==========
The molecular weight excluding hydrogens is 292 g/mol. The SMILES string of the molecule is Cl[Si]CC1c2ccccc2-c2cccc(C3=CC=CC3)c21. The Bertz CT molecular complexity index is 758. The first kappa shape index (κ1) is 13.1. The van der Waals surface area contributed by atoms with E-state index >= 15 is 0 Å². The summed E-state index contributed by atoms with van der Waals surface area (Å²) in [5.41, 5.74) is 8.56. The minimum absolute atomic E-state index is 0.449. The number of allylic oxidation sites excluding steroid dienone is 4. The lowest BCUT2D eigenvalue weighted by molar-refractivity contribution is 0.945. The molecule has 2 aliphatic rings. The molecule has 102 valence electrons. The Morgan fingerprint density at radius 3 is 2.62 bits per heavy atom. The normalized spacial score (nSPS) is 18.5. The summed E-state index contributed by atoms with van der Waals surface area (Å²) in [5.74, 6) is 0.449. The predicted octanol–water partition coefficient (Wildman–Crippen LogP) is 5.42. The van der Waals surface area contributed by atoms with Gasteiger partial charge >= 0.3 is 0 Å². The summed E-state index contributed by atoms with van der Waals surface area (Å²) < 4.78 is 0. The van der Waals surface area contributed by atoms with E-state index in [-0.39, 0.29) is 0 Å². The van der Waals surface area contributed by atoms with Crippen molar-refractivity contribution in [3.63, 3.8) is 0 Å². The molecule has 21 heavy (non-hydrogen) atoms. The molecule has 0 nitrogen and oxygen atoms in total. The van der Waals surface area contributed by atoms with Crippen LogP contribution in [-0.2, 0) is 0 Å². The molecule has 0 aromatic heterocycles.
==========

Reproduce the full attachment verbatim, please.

The molecular weight excluding hydrogens is 292 g/mol. The SMILES string of the molecule is Cl[Si]CC1c2ccccc2-c2cccc(C3=CC=CC3)c21. The Bertz CT molecular complexity index is 758. The first kappa shape index (κ1) is 13.1. The van der Waals surface area contributed by atoms with E-state index >= 15 is 0 Å². The summed E-state index contributed by atoms with van der Waals surface area (Å²) in [5.41, 5.74) is 8.56. The minimum absolute atomic E-state index is 0.449. The number of allylic oxidation sites excluding steroid dienone is 4. The lowest BCUT2D eigenvalue weighted by molar-refractivity contribution is 0.945. The molecule has 2 aliphatic rings. The molecule has 102 valence electrons. The Morgan fingerprint density at radius 3 is 2.62 bits per heavy atom. The normalized spacial score (nSPS) is 18.5. The summed E-state index contributed by atoms with van der Waals surface area (Å²) in [5.74, 6) is 0.449. The predicted octanol–water partition coefficient (Wildman–Crippen LogP) is 5.42. The van der Waals surface area contributed by atoms with Gasteiger partial charge >= 0.3 is 0 Å². The summed E-state index contributed by atoms with van der Waals surface area (Å²) < 4.78 is 0. The van der Waals surface area contributed by atoms with E-state index in [-0.39, 0.29) is 0 Å². The van der Waals surface area contributed by atoms with Crippen molar-refractivity contribution in [3.63, 3.8) is 0 Å². The molecule has 21 heavy (non-hydrogen) atoms. The molecule has 0 nitrogen and oxygen atoms in total. The van der Waals surface area contributed by atoms with Crippen LogP contribution in [-0.2, 0) is 0 Å². The molecule has 0 aromatic heterocycles.